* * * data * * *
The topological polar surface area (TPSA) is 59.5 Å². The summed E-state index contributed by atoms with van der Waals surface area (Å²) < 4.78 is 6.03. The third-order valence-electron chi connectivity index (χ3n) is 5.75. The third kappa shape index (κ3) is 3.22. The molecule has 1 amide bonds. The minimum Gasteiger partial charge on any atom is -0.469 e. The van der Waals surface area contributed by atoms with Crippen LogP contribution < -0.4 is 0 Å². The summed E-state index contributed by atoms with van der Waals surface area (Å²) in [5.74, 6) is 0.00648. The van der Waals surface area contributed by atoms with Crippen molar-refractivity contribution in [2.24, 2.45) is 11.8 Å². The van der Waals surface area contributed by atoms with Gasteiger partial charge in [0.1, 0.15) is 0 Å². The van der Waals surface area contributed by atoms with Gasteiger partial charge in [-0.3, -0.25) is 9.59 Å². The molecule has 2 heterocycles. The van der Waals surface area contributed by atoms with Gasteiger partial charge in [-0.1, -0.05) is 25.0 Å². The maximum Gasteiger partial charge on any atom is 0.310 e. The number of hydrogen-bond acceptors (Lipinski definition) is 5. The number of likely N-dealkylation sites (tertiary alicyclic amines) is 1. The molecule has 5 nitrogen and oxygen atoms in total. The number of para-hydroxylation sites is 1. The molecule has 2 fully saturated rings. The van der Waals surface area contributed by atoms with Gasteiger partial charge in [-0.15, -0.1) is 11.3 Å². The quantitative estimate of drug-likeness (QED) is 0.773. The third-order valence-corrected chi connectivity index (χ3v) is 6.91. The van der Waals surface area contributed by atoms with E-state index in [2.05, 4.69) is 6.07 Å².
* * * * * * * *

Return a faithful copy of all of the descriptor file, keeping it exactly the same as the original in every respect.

The topological polar surface area (TPSA) is 59.5 Å². The summed E-state index contributed by atoms with van der Waals surface area (Å²) < 4.78 is 6.03. The third-order valence-electron chi connectivity index (χ3n) is 5.75. The third kappa shape index (κ3) is 3.22. The molecule has 1 amide bonds. The minimum Gasteiger partial charge on any atom is -0.469 e. The van der Waals surface area contributed by atoms with Crippen LogP contribution < -0.4 is 0 Å². The summed E-state index contributed by atoms with van der Waals surface area (Å²) in [5.74, 6) is 0.00648. The van der Waals surface area contributed by atoms with Crippen molar-refractivity contribution in [2.24, 2.45) is 11.8 Å². The van der Waals surface area contributed by atoms with Gasteiger partial charge in [0.1, 0.15) is 0 Å². The van der Waals surface area contributed by atoms with Gasteiger partial charge in [-0.3, -0.25) is 9.59 Å². The molecule has 2 heterocycles. The van der Waals surface area contributed by atoms with Gasteiger partial charge in [-0.1, -0.05) is 25.0 Å². The maximum Gasteiger partial charge on any atom is 0.310 e. The number of hydrogen-bond acceptors (Lipinski definition) is 5. The number of likely N-dealkylation sites (tertiary alicyclic amines) is 1. The molecule has 5 nitrogen and oxygen atoms in total. The number of para-hydroxylation sites is 1. The molecule has 2 fully saturated rings. The van der Waals surface area contributed by atoms with Gasteiger partial charge in [-0.15, -0.1) is 11.3 Å². The quantitative estimate of drug-likeness (QED) is 0.773. The third-order valence-corrected chi connectivity index (χ3v) is 6.91. The van der Waals surface area contributed by atoms with E-state index in [2.05, 4.69) is 6.07 Å².